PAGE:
- For Students
If we can automate decisions occurring at key junctures in our democratic institutions and processes, and if we can do so in a sufficiently accurate, fair, and transparent way, what’s wrong with automation? More specifically, is automation objectionable only if, and because, it may lead to inaccurate, unfair, and intransparent outcomes? Or is it intrinsically objectionable at least in some instances because there are some types of decisions that we simply ought not to automate? In this paper, a range of possible contenders will be examined for cases in which automation may be intrinsically objectionable. The conclusion is that automation is morally wrong just if automation itself constitutes a significant communicative wrong against some or all of those who are subject to automated decisions. Three dimensions of these types of communicative wrongs will be explored: (i) cases in which automation expresses morally objectionable negligence; (ii) cases in which automation expresses disrespect, and (iii) cases in which automation expresses an unwillingness to be accountable for perpetrating, or for being complicit in, other types of wrongful acts.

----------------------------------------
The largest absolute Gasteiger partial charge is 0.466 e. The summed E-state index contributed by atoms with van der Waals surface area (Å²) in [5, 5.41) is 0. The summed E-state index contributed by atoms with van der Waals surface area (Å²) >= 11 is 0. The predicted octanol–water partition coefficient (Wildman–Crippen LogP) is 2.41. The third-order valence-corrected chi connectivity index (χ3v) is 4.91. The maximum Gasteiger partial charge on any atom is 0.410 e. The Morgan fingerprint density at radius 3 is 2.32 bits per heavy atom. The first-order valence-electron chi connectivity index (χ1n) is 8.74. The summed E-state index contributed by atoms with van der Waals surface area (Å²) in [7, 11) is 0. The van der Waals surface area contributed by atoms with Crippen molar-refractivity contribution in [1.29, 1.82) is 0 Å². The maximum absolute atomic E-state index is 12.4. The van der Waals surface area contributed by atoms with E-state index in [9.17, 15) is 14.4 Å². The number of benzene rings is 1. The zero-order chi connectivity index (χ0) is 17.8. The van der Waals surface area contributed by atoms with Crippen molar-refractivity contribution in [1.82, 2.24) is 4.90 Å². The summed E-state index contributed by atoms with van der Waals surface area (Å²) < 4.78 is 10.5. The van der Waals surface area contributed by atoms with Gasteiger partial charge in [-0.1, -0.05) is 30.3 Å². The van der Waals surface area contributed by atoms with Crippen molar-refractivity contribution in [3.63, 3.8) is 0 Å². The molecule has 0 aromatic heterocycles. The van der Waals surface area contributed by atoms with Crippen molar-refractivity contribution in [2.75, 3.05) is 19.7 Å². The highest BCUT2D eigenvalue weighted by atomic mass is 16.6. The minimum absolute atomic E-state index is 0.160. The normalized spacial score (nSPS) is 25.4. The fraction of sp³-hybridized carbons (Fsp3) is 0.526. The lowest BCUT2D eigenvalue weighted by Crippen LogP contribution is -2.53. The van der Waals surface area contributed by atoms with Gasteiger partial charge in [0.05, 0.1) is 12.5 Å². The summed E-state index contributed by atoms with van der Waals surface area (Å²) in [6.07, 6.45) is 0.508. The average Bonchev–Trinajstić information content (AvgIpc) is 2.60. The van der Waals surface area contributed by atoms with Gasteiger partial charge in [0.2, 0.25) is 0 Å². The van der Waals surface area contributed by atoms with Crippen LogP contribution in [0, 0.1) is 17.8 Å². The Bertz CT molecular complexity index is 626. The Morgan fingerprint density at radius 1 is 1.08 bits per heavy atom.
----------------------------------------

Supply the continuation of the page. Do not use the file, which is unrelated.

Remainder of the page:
Annette Zimmermann is a Postdoctoral Research Associate in Values and Public Policy and affiliated with the Center for Information Technology Policy in the Woodrow Wilson School. Her research interests are located at the intersection of contemporary political philosophy, the ethics of risk, and the philosophy of law. At Princeton, she will be focusing on the use of digital technologies in law enforcement and criminal justice: what are the democratic implications when such technologies distribute risks unfairly, unaccountably, and in a way that erodes citizens’ autonomy and privacy rights? Annette received her D.Phil. (Ph.D.) from the University of Oxford, where she completed a dissertation on democratic theory (“Democratic Enfranchisement Beyond Citizenship: The All-Affected Principle in Theory and Practice”) at Nuffield College. She also holds an M.Phil. from the University of Oxford and a B.A. from the Free University of Berlin.
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